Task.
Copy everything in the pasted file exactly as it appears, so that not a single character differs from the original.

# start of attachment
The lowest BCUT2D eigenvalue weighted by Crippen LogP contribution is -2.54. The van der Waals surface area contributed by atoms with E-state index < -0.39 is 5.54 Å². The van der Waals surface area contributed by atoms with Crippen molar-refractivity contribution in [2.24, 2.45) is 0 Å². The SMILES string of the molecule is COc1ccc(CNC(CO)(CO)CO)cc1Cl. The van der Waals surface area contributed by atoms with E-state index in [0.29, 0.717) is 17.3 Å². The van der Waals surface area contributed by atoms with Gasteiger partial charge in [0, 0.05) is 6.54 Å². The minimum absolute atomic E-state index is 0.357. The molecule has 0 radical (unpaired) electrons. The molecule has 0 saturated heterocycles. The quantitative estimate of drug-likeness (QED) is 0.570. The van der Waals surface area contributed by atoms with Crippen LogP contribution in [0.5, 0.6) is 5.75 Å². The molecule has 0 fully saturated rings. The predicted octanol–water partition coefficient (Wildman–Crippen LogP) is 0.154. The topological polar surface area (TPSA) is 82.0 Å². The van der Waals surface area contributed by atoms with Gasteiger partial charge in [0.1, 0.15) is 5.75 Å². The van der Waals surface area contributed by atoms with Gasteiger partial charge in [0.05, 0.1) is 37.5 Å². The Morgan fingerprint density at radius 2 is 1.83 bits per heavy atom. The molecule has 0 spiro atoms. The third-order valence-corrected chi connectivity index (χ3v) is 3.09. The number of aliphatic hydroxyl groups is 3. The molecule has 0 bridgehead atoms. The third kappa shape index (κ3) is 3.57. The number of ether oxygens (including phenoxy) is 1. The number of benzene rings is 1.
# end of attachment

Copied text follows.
The lowest BCUT2D eigenvalue weighted by Crippen LogP contribution is -2.54. The van der Waals surface area contributed by atoms with E-state index < -0.39 is 5.54 Å². The van der Waals surface area contributed by atoms with Crippen molar-refractivity contribution in [2.24, 2.45) is 0 Å². The SMILES string of the molecule is COc1ccc(CNC(CO)(CO)CO)cc1Cl. The van der Waals surface area contributed by atoms with E-state index in [0.29, 0.717) is 17.3 Å². The van der Waals surface area contributed by atoms with Gasteiger partial charge in [0, 0.05) is 6.54 Å². The minimum absolute atomic E-state index is 0.357. The molecule has 0 radical (unpaired) electrons. The molecule has 0 saturated heterocycles. The quantitative estimate of drug-likeness (QED) is 0.570. The van der Waals surface area contributed by atoms with Crippen LogP contribution in [0.5, 0.6) is 5.75 Å². The molecule has 0 fully saturated rings. The predicted octanol–water partition coefficient (Wildman–Crippen LogP) is 0.154. The topological polar surface area (TPSA) is 82.0 Å². The van der Waals surface area contributed by atoms with Gasteiger partial charge in [0.1, 0.15) is 5.75 Å². The van der Waals surface area contributed by atoms with Gasteiger partial charge in [0.05, 0.1) is 37.5 Å². The Morgan fingerprint density at radius 2 is 1.83 bits per heavy atom. The molecule has 0 spiro atoms. The third-order valence-corrected chi connectivity index (χ3v) is 3.09. The number of aliphatic hydroxyl groups is 3. The molecule has 0 bridgehead atoms. The third kappa shape index (κ3) is 3.57. The number of ether oxygens (including phenoxy) is 1. The number of benzene rings is 1.